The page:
4 Reasons why the Capitals beat the Blue Jackets in Game 4

1. Tom Wilson factors in the offense

Wilson’s hands are good for more than just punching.

He proved that again on Thursday as he scored the first goal for the second consecutive game. Chandler Stephenson and John Carlson provided the pressure on Sergei Bobrovsky. With Bobrovsky scrambling in the crease, Evgeny Kuznetsov passed the puck back to Wilson who fired the one-timer past the Columbus netminder.

In the first two games of the series, Wilson had no points and no shots. In the last two games, he has two goals and 13 shots on goal.

2. A great keep-in by John Carlson

We saw how dangerous it was when penalty killers fail to clear the puck in Game 1 when the Caps failed to clear in the third period leading to the game-tying power play goal.

In Game 4, the roles were reversed. Trying to kill off an Artemi Panarin penalty, Cam Atkinson attempted to clear the puck with the backhand. Carlson skillfully corralled the puck out of the air at the blue line to keep it in the zone.

The power play was able to reset and T.J. Oshie scored the rebound goal soon after.

3. Braden Holtby closes the door to finish the second period

After the Caps took the 2-0 lead, the Blue Jackets made a late push to try to pull one back.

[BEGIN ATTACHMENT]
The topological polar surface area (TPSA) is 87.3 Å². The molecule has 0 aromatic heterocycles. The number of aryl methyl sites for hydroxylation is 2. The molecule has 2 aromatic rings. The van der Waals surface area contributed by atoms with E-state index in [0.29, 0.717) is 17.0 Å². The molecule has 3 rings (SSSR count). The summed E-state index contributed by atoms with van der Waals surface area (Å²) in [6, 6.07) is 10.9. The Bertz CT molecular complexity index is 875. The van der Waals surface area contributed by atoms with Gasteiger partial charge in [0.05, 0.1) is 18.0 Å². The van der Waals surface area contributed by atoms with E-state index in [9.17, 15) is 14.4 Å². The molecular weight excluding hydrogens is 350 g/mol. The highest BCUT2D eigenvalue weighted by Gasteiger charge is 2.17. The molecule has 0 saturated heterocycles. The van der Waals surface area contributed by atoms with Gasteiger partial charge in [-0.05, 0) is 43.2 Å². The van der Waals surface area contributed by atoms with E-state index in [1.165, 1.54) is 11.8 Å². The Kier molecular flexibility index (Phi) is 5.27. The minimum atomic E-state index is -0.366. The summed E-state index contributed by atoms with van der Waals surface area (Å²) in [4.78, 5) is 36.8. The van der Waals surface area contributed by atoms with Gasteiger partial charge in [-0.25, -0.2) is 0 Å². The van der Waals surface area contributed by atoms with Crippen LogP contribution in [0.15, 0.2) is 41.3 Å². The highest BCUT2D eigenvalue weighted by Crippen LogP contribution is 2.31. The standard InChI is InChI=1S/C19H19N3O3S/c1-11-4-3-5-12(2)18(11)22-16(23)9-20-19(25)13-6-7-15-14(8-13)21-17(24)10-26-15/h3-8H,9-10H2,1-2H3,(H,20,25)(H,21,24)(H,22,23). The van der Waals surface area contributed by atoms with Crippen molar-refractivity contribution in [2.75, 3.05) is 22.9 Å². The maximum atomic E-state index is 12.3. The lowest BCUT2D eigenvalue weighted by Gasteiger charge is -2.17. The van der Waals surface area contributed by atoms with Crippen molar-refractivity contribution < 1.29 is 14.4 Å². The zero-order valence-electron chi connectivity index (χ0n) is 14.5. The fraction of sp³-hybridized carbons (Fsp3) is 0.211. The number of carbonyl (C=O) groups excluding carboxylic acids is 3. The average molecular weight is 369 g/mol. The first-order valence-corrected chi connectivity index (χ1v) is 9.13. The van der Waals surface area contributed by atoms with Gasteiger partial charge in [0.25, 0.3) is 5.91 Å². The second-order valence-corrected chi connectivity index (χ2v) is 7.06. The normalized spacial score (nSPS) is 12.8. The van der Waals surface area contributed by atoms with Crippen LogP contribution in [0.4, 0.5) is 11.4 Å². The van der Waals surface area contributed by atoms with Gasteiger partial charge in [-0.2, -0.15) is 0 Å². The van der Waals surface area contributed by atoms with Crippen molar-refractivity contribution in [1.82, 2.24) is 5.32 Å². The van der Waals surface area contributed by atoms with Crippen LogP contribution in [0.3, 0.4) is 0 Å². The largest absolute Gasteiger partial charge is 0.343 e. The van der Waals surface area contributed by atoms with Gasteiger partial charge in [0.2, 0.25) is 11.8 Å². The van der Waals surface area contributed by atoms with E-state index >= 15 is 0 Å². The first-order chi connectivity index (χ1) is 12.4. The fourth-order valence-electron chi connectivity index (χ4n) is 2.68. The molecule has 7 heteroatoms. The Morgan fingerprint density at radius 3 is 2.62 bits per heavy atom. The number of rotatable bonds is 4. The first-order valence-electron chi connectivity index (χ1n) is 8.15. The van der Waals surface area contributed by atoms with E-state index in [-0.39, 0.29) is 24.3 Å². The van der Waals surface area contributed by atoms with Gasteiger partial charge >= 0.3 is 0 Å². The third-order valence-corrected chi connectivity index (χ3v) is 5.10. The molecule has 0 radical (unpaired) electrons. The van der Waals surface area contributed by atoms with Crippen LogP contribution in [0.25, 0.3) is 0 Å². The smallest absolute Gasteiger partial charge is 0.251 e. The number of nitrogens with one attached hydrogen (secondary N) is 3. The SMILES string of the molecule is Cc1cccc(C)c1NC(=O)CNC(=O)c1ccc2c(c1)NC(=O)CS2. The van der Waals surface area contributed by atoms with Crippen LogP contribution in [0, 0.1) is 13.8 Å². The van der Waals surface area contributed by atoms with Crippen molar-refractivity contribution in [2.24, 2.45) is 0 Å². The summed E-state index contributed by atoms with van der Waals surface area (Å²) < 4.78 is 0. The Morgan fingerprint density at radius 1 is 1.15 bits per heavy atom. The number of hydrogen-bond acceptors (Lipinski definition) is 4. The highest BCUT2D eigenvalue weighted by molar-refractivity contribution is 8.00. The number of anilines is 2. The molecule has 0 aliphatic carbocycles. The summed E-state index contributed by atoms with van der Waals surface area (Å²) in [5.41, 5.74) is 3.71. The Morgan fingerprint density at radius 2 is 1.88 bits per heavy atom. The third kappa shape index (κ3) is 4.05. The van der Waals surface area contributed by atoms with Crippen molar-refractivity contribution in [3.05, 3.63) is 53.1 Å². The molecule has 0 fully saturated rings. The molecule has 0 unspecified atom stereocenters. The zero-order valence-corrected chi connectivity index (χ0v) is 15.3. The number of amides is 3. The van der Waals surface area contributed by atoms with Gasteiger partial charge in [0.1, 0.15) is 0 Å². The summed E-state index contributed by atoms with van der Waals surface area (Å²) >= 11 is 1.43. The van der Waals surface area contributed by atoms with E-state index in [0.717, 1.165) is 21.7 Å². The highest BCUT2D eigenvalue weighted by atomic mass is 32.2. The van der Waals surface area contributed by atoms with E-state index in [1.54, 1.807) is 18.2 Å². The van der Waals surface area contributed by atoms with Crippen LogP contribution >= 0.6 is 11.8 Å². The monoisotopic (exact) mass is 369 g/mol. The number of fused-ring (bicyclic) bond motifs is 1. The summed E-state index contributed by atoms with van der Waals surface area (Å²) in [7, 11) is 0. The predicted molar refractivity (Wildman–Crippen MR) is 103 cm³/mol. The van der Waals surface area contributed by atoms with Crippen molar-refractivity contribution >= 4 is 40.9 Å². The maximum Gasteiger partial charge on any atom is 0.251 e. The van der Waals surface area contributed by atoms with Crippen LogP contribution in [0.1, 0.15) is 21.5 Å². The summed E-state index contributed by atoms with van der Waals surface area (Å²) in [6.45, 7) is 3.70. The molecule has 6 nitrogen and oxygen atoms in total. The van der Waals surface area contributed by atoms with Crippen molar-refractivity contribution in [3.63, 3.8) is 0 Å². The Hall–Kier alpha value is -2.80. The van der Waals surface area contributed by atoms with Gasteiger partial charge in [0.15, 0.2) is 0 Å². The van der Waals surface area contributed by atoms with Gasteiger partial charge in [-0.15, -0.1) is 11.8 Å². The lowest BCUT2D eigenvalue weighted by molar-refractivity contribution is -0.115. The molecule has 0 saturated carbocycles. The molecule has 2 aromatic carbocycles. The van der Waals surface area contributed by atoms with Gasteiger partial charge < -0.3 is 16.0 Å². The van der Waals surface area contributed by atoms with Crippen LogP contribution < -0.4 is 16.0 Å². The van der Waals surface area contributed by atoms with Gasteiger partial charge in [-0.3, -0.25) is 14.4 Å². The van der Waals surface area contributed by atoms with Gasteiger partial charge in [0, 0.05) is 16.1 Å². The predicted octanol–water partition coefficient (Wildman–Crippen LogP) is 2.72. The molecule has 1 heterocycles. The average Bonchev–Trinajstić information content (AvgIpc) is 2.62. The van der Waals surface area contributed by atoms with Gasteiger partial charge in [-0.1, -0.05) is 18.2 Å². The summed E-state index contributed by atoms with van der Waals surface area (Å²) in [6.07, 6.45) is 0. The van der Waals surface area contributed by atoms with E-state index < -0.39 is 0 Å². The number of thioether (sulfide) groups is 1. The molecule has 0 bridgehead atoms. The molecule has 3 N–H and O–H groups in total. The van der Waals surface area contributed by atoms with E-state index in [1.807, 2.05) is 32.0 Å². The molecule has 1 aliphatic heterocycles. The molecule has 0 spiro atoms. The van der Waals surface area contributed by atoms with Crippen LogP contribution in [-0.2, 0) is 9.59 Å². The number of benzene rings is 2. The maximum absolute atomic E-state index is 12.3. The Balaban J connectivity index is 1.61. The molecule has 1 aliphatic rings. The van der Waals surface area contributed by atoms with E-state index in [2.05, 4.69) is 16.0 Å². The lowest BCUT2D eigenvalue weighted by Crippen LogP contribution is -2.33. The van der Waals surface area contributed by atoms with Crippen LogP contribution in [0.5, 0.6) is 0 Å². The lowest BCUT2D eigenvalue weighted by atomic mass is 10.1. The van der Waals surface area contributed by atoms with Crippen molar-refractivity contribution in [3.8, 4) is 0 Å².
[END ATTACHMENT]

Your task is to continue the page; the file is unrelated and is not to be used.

In the last 10 minutes of the second period, Columbus had 13 shot attempts, five of which were not net. Several of those shots were high-quality opportunities, but Holtby came up with the big saves that the team was not getting earlier in the series.

His play ensured the Caps took the 2-0 lead to the locker room.

4. Alex Ovechkin extends the lead to three

Washington entered the third period up 2-0. In each of the first three games, the Caps held a two-goal lead and allowed the Blue Jackets to battle back and tie the score. Even with a two-goal lead, it still felt at the start of the third that the next goal would decide the game. If Columbus pulled within one and got the crowd back on their side, we have seen what that momentum can do for them.

This time, however, Ovechkin struck first. After a board battle behind the net, the puck trickled out to the faceoff circle. Ovechkin grabbed it and quickly snapped the puck past Bobrovsky before anyone could react.

The goal gave Washington their first three-goal lead of the series and shut the Blue Jackets’ comeback down before it could begin.